The existing Trans Mountain pipeline is already a major environmental and public health hazard with a long history of disastrous spills. In June this year, 50,000 gallons of crude oil spilled from a pump station located above an aquifer that supplies the Sumas First Nation with drinking water. The thirteen 67-year old tanks at the terminus of the pipeline are too close together to put out in the event of a fire, according to the Burnaby Fire Department. 240,000 people live within the 4.2 km radius of the site that is considered an evacuation zone including 32,000 members of the SFU community. A growing number of insurers have pulled out of the pipeline project.
Dr. Takaro, who has been active in the review process of this pipeline project, deemed the National Energy Board (NEB) review “rigged from the start,” noting that the NEB specifically said it would not accept health assessments that discussed global warming impacts from the project.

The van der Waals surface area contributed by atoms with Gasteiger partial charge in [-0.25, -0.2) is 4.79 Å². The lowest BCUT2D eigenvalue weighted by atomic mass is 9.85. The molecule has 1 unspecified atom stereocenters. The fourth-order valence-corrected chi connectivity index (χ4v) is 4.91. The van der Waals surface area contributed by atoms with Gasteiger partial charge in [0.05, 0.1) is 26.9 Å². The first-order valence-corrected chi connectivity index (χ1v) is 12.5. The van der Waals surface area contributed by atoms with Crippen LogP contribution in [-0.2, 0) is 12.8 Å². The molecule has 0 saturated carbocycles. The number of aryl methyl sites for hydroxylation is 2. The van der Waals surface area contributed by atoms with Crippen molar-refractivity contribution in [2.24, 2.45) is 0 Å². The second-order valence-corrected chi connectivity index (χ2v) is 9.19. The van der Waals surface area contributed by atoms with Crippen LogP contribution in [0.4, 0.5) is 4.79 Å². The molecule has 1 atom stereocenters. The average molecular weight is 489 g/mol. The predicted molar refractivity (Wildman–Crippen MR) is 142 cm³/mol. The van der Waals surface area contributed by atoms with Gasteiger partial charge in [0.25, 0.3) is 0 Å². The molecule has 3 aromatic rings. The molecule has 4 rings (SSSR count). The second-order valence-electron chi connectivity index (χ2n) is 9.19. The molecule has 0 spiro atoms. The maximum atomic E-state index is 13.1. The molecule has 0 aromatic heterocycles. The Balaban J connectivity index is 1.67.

ABOUT TIM TAKARO AND KURTIS BAUTE
Dr. Tim Takaro is a physician-scientist trained in occupational and environmental medicine, public health and toxicology, at Yale, the University of North Carolina and University of Washington. He is former Canadian co-chair of the Health Professionals Advisory Board to the International Joint Commission on border waters and a lead author for the water and health chapter for the national Climate Change Health Assessment 2021.
Kurtis Baute is a climate and science communicator with 173k subscribers on YouTube. During his MSc in Environmental Science (University of Guelph, 2015) he conducted research on renewable energy, and in 2018 he made international news by sealing himself in an air-tight bio-dome for 15 hours in order to raise awareness about the climate crisis. His videos over the years have spanned a range of science topics, but he is now focused solely on calling for action to the climate emergency.